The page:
Dean, but Taters spa doubles as a lure testing facility. What can yours do, other than strip paint?
Posted 04 December 2008 - 07:35 AM
I think this thread has been hijacked by Tater! Ya just have to love his vigor and his penchant for humor! Perhaps it is just a tad too much of that auto clear!
Posted 04 December 2008 - 08:40 AM
Hey Dean, I have a cousin up in Ohio that just got himself for his birthday a 35gal. sti.. er I mean cooker and he is looking for a good fungus remover recipe. He said he had heard that the right amount of corn could really make your feet happy.
Posted 04 December 2008 - 09:27 AM
35 gal. sti...sti...oh yeah, a Special Tank Installation!! I'll bet that's what Tater has that allows him to do lure testing, bunion soaking, and, uh, er, tonic making! Ted, V-Man, Gator, I think we're on our way to figuring out Tater's business model! Don't fall for his silly "Aw shucks, I'm just a Rookie playing around with paintin' baits and stuff" routine. The guy is dumb like a a fox!!
(I hear that the stoplight in Taterville stays red all the time now, and that the whole town is so hot, you can hold your Createx painted lures out the window on Saturday night for about 10 minutes, and they'll cure perfectly, ready for any kind of clearcoat you want to use, including those with solvents like Dicknite's topcoat, or clear lacquer!)
Posted 04 December 2008 - 11:27 AM
I'm pretty sure that the Createx paints only need to be heat set when sprayed onto fabrics, ie: t-shirts. As long as the paint is applied in very light coats and has dried fully you should be ok. Delaminating is almost always caused by the paint layers being applied too thickly and insufficient drying between coats. The same applies for Auto Air Colors.
You can of course use warm moving air to speed up the dry times but be careful not to use too much heat or you can also cause delaminating down the line.
Posted 04 December 2008 - 12:30 PM
You can get away with air drying and not heat setting Createx if you use a non-solvent containing clear coat such as E-tex: however you must allow the paint to dry (as much as it will dry without heat) before you can accomplish this, and still you will be leaving moisture in the paint. I washed a Createx-painted t-shirt once that had not been heat-set, and lost nearly all of its color--and i'd had the shirt for several weeks before wearing it. The same is true for lures! Stencils are easily cleaned of months-old Createx because it hasn't been heat-set. You can't do that after heat-setting. Wipe a lure with a damp rag before heat setting and notice how easily the paint comes off--I've done this after a bait has been sitting for weeks, but hasn't been heat set and it still removes with little effort: or heat-set a lure which has been sitting for several weeks, and you can actually see the moisture come out of the lure.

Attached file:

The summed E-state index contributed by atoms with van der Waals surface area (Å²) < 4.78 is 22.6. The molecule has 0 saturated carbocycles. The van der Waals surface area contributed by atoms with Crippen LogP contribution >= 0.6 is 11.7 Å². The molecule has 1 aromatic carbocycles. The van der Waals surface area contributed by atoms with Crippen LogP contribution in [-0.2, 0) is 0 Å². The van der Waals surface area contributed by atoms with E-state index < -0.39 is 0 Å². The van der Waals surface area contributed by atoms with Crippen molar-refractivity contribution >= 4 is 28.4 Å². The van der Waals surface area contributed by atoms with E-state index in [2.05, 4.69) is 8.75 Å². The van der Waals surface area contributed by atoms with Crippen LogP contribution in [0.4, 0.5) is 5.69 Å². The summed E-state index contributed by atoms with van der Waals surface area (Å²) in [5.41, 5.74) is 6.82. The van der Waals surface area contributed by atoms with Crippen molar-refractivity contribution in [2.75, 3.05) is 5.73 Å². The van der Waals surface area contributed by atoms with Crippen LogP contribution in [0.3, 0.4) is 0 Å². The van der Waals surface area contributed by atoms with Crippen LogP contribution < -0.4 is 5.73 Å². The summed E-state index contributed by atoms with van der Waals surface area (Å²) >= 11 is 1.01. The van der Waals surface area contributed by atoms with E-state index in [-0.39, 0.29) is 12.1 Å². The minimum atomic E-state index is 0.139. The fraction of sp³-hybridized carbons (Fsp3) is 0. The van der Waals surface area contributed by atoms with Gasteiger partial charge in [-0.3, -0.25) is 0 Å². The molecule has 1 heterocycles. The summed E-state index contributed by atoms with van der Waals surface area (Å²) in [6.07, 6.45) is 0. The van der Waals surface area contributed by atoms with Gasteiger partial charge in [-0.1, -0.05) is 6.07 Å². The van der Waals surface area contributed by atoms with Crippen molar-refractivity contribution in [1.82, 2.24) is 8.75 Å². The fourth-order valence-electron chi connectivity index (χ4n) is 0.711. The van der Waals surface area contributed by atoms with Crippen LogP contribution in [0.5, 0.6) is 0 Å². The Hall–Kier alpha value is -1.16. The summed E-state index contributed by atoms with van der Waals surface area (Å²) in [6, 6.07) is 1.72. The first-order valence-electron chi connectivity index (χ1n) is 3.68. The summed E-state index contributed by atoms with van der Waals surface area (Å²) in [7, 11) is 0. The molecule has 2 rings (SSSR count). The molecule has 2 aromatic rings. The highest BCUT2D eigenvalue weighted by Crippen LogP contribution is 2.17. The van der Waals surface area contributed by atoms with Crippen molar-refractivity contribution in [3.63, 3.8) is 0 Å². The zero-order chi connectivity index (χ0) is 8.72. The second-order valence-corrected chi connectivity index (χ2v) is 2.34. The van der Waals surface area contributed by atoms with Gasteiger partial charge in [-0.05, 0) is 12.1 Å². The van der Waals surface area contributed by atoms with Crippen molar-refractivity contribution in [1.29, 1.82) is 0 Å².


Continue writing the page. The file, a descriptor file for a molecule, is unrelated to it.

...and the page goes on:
I use a large hair-dryer on high to heat-set my lures, and I take my time to do a thorough job. You can literally see the transformation in the paint, as well as feel it. No delaminating! Heat setting is a step to take to avoid delamination somewhere down the line to remove the excess moisture from the lure before it is sealed with a clearcoat, not something that will cause it, unless you haven't sealed your baits.
I use Dicknite's topcoat to clear my lures. I have zero problems with Dicknite's because I've learned how to use it and how to keep it fresh. The reason I use it is because it is simple to get a water-clear, bubble-free finish, applies easily, keeps my bass lures looking good and well-protected under hard usage, does not delaminate, goes on evenly even over sharp edges without thinning-out, doesn't obscure carving details, and is super-tough while still retaining a bit of flexibility. Without heat setting it first though, Dicknite's will turn Createx into a gooey mess, as will any clearcoats which contain catalyzing solvents.
On the Createx bottle it says that letting it air dry is enough to achieve permanence when used on wood etc. This may have been what mislead you and misleads others when it comes to lure building. But Createx will not achieve any toughness without heat-setting it, which is why 98% percent of us do it. And 100% of us who use an automotive clear, Dicknite's Topcoat, or other moisture-cure urethanes, and solvent catalyzed topcoats, heat-set thoroughly!
Posted 04 December 2008 - 06:10 PM
Leave it to me to get all technical. LOL Createx is a self-crosslinking paint. In other words, the catalyst is built right into the paint polymer, but isn't initiated until a certain temp is reached. When it is reached, the two molecules react and become one chemical and water resistant molecule.
Posted 04 December 2008 - 10:19 PM
Dean, you said,
How about elaborating on that subject. I have sent the e-mail , a couple of days ago ,to Dicknite from the TU add link but haven't gotten any responce. It sounds like some really good stuff if I can get my hands on some.